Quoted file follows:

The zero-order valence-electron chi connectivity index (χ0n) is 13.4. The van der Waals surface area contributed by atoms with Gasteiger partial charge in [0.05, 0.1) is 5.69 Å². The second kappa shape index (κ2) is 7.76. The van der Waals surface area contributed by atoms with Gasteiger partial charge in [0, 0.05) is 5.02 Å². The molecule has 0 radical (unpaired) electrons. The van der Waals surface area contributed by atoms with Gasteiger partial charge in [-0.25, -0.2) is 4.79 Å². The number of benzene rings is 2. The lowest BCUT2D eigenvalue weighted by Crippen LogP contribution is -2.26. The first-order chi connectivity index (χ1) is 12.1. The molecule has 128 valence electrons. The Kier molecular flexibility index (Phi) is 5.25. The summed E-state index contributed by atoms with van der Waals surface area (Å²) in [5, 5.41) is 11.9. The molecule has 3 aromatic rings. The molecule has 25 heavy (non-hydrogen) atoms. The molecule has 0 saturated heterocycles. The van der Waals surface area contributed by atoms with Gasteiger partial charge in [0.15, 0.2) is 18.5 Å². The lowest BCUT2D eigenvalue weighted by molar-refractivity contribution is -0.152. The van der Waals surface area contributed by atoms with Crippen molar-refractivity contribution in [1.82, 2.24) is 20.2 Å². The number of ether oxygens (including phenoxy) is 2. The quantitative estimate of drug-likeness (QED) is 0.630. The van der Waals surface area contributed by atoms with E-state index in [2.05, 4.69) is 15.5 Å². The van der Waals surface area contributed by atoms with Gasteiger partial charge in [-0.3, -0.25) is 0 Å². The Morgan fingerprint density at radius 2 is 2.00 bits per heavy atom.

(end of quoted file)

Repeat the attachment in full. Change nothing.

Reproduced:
The zero-order valence-electron chi connectivity index (χ0n) is 13.4. The van der Waals surface area contributed by atoms with Gasteiger partial charge in [0.05, 0.1) is 5.69 Å². The second kappa shape index (κ2) is 7.76. The van der Waals surface area contributed by atoms with Gasteiger partial charge in [0, 0.05) is 5.02 Å². The molecule has 0 radical (unpaired) electrons. The van der Waals surface area contributed by atoms with Gasteiger partial charge in [-0.25, -0.2) is 4.79 Å². The number of benzene rings is 2. The lowest BCUT2D eigenvalue weighted by Crippen LogP contribution is -2.26. The first-order chi connectivity index (χ1) is 12.1. The molecule has 128 valence electrons. The Kier molecular flexibility index (Phi) is 5.25. The summed E-state index contributed by atoms with van der Waals surface area (Å²) in [5, 5.41) is 11.9. The molecule has 3 aromatic rings. The molecule has 25 heavy (non-hydrogen) atoms. The molecule has 0 saturated heterocycles. The van der Waals surface area contributed by atoms with Gasteiger partial charge in [0.15, 0.2) is 18.5 Å². The lowest BCUT2D eigenvalue weighted by molar-refractivity contribution is -0.152. The van der Waals surface area contributed by atoms with Crippen molar-refractivity contribution in [1.82, 2.24) is 20.2 Å². The number of ether oxygens (including phenoxy) is 2. The quantitative estimate of drug-likeness (QED) is 0.630. The van der Waals surface area contributed by atoms with E-state index in [2.05, 4.69) is 15.5 Å². The van der Waals surface area contributed by atoms with Gasteiger partial charge in [-0.3, -0.25) is 0 Å². The Morgan fingerprint density at radius 2 is 2.00 bits per heavy atom.